2018-09-24T23:37:12+01:00November 9th, 2013|learning|

I'm fed up of people who should know better saying they're bored with the false dichotomy of skills versus knowledge. The knowledge vs skills debate is always worth having because it conceals a more fundamental disagreement (a real dichotomy, if you will) about what's most important. Let's agree that no one is actually advocating that no knowledge is taught. I'm sure this is true. But saying that knowledge is 'just a foundation for higher order thinking' isn't good enough either. This picture from Joe Kirby's blog sums it up for me: Analysis, application, evaluation and all the rest are the merely the [...]

The times they are a changin': how can we improve the PGCE?

2013-10-27T15:03:15+00:00October 27th, 2013|Featured, training|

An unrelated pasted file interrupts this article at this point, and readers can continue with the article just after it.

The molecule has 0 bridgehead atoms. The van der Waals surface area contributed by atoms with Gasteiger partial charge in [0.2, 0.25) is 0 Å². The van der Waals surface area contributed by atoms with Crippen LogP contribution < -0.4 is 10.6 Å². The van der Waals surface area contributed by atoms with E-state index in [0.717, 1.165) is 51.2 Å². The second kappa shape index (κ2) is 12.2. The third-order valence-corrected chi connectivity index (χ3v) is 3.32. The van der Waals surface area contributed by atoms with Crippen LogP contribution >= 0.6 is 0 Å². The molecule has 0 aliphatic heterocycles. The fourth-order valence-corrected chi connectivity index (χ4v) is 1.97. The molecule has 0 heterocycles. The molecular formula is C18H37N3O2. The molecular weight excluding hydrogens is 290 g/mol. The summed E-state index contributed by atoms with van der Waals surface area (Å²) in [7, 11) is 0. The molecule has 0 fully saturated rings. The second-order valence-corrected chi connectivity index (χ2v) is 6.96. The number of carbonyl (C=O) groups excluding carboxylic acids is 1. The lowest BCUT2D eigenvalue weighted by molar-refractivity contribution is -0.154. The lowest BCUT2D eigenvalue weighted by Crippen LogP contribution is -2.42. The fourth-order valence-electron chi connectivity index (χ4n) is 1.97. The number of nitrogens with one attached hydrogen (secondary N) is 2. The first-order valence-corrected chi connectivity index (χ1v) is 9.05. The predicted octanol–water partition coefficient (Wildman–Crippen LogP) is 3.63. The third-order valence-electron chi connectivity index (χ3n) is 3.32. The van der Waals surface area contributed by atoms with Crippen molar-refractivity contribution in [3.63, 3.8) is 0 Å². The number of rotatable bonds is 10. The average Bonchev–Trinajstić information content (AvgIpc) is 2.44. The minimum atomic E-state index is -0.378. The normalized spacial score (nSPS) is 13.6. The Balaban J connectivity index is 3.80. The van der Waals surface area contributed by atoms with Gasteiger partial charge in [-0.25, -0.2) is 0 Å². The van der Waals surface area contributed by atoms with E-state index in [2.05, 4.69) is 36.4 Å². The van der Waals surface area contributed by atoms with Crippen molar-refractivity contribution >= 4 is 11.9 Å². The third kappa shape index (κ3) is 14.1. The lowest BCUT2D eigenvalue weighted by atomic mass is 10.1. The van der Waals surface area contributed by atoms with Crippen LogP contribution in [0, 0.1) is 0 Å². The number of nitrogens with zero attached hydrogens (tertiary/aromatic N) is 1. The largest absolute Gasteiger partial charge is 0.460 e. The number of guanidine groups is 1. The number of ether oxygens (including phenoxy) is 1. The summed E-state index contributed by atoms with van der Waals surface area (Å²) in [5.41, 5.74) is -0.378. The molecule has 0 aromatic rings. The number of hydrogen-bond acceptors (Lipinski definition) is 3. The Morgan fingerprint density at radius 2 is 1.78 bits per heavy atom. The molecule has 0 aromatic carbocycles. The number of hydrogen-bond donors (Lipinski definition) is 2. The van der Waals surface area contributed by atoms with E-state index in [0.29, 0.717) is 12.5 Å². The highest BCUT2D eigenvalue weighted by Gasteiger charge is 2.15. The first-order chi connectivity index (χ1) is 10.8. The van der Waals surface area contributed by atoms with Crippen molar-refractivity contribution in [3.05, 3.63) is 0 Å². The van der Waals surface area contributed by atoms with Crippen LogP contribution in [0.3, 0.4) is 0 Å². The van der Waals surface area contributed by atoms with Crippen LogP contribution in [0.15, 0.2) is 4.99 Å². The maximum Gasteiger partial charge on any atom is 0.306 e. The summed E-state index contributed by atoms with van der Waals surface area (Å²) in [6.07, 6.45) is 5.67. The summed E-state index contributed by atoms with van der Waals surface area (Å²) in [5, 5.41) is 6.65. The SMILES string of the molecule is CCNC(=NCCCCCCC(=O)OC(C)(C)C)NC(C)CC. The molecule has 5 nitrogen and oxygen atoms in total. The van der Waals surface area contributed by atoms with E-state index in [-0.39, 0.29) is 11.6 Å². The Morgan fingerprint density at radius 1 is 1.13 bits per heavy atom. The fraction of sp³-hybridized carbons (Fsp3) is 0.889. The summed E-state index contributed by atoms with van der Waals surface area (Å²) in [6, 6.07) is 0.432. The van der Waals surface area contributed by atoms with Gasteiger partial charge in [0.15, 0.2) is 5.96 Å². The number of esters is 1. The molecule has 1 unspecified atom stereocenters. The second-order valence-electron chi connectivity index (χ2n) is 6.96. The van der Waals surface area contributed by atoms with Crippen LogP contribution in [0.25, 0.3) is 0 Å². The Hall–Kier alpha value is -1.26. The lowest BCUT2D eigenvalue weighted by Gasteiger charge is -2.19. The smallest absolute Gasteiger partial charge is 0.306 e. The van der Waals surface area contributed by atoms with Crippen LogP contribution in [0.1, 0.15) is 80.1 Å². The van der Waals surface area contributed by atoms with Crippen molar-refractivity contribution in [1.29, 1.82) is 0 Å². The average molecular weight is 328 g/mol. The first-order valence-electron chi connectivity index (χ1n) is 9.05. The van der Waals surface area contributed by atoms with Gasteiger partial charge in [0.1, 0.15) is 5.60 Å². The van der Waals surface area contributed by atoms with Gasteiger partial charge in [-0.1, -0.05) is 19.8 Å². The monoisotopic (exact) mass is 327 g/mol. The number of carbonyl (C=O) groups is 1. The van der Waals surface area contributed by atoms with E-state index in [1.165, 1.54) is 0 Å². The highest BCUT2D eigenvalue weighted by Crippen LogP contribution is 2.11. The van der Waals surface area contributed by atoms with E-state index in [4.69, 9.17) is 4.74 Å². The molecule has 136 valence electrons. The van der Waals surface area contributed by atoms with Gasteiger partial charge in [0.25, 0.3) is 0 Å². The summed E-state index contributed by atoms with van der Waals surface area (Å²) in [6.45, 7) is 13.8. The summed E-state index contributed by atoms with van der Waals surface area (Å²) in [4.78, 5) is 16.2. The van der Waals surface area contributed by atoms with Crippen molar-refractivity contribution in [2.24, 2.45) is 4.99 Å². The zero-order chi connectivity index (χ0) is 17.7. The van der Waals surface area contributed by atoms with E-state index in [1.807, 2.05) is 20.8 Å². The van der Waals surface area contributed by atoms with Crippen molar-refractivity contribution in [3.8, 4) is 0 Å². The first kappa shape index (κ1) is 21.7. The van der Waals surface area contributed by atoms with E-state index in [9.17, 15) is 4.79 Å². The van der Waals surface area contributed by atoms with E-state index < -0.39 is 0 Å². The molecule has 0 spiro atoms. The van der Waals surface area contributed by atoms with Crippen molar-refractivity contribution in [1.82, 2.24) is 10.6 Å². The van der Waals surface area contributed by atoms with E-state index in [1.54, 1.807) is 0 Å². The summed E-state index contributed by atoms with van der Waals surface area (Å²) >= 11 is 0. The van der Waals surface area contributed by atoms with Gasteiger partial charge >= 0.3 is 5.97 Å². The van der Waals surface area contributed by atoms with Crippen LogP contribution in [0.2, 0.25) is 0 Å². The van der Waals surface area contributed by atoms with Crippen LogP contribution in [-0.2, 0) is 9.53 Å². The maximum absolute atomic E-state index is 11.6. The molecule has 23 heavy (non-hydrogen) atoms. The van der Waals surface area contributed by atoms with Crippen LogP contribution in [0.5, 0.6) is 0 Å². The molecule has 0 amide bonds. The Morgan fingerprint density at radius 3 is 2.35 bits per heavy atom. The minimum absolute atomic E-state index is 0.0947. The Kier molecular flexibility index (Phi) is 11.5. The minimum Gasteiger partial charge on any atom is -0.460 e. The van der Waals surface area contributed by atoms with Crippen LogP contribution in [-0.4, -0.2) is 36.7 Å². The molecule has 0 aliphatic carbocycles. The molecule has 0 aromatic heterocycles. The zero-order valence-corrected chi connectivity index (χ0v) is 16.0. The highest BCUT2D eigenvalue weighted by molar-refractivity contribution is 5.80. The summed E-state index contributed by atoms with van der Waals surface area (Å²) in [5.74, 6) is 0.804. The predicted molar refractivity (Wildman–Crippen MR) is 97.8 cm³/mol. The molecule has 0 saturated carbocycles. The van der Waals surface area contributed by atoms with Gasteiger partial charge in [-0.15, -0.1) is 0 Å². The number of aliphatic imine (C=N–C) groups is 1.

Back in the dim and distant mists of time when I embarked on my Post-graduate Certificate in Education, there was no other way to train as a teacher. Much of my training was interesting and I largely enjoyed the subject specific content. But the generic stuff on professional practice was pretty awful and has largely been expunged from memory. I felt hopelessly unprepared for my first teaching practice, but then I expect that's true of most or many, but despite lots of classroom experience, lectures and having written a dissertation I was still hopelessly unprepared on being awarded QTS. I had [...]

How knowledge is being detached from skills in English

2013-07-22T06:52:56+01:00June 18th, 2013|English|

I don't normally do this. In fact, I haven't put up a post by anyone else since last August. But in this case Joe Kirby has expressed my own thoughts so articulately that there seemed little point trying to repeat the same thing myself. Not only that, Joe is somewhat of a phenomenon. His grasp of the nuances of education theory belies the fact that he is only just completing his NQT year. When I compare his expertise to my ignorance at the same stage of my career I am staggered, and not a little ashamed. As such I would very much like for you to read his [...]

Go to Top